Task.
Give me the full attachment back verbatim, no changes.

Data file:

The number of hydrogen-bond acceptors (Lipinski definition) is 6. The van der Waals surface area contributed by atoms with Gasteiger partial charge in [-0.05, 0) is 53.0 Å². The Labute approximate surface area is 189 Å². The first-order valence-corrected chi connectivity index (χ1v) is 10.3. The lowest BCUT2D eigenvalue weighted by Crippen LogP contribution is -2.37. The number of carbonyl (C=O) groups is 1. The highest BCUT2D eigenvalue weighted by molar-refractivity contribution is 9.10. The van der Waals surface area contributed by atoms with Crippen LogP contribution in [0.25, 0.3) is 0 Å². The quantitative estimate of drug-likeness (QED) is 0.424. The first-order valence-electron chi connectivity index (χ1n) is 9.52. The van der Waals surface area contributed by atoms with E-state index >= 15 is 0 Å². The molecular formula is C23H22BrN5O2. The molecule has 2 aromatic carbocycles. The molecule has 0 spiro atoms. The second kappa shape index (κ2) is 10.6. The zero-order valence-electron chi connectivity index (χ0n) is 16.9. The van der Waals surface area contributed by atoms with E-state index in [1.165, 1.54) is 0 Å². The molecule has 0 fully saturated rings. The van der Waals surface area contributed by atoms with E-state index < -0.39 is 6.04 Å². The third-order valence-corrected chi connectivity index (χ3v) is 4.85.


The number of hydrogen-bond acceptors (Lipinski definition) is 6. The van der Waals surface area contributed by atoms with Gasteiger partial charge in [-0.05, 0) is 53.0 Å². The Labute approximate surface area is 189 Å². The first-order valence-corrected chi connectivity index (χ1v) is 10.3. The lowest BCUT2D eigenvalue weighted by Crippen LogP contribution is -2.37. The number of carbonyl (C=O) groups is 1. The highest BCUT2D eigenvalue weighted by molar-refractivity contribution is 9.10. The van der Waals surface area contributed by atoms with Crippen LogP contribution in [0.25, 0.3) is 0 Å². The quantitative estimate of drug-likeness (QED) is 0.424. The first-order valence-electron chi connectivity index (χ1n) is 9.52. The van der Waals surface area contributed by atoms with E-state index >= 15 is 0 Å². The molecular formula is C23H22BrN5O2. The molecule has 2 aromatic carbocycles. The molecule has 0 spiro atoms. The second kappa shape index (κ2) is 10.6. The zero-order valence-electron chi connectivity index (χ0n) is 16.9. The van der Waals surface area contributed by atoms with E-state index in [1.165, 1.54) is 0 Å². The molecule has 0 fully saturated rings. The van der Waals surface area contributed by atoms with E-state index < -0.39 is 6.04 Å². The third-order valence-corrected chi connectivity index (χ3v) is 4.85.